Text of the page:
The UK Financial Conduct Authority announced making the ban of speculative mini-bond mass-marketing permanent.
Introduced in January 2020, the ban followed serious concerns that speculative mini-bonds were being promoted to retail investors who neither understood the risks involved, nor could afford the potential financial losses.
The new rules will apply from 1 January 2021 and include a small number of changes to the temporary ban, following the proposals made in June.
The changes include bringing listed bonds with similar features to other speculative illiquid securities, and which are not regularly traded, within the scope of the ban.
Sheldon Mills, Interim Executive Director of Strategy and Competition at the FCA commented:
We’ve today confirmed our proposals to make the speculative mini-bond ban permanent and extend its scope.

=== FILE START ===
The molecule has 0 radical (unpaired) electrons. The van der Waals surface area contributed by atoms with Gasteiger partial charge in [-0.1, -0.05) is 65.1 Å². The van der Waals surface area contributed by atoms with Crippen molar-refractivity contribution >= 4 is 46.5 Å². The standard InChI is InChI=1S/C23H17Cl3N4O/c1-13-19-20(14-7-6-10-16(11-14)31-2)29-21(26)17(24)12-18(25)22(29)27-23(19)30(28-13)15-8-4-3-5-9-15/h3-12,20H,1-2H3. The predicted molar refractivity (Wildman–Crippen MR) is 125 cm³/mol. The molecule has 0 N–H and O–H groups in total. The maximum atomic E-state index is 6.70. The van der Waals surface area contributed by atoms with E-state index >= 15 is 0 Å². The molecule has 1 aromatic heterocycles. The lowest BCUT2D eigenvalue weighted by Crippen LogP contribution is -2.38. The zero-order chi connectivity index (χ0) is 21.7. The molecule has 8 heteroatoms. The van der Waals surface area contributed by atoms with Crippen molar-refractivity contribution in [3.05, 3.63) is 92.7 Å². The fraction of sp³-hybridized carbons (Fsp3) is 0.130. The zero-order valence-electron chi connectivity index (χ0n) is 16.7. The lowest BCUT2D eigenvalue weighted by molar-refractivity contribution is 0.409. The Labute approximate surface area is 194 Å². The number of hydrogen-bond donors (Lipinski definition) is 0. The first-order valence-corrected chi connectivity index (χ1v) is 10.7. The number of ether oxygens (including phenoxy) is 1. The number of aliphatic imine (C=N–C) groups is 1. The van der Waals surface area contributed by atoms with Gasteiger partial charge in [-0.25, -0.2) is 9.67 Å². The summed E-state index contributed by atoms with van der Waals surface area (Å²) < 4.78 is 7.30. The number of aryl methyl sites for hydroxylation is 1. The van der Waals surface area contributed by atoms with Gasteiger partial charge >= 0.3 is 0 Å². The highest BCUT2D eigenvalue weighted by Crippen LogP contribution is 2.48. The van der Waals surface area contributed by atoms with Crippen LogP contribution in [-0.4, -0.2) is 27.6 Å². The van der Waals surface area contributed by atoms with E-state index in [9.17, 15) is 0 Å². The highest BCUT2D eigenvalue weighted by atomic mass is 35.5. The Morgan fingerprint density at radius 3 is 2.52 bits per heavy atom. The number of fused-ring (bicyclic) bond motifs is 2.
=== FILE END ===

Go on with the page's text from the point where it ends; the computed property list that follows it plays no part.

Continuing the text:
These products are high risk and are often designed to be hard to understand.
Consumers should always be wary of any investment promising high returns while downplaying risks.
The FCA has identified protecting consumers form har in the investment market as a priority in its 2020/21 business plan. As part of that, the UK regulator is currently reviewing feedback to its Call for Input on how the consumer investments market can be improved.
The FCA stated:
The FCA has also made clear that online platforms, such as Google, play an increasingly significant role in communicating financial promotions to consumers.”
These firms need to do more to stamp out fraud and misleading adverts and bear clear legal liability for the financial promotions they highlight.
Independent writer and journalist, working in the global online trading sector, Steffy is the Editor of LeapRate. She has previous experience as a copywriter and has been with the company since January 2020. Steffy has a British and American Studies degree from St. Kliment Ochridski University in Sofia.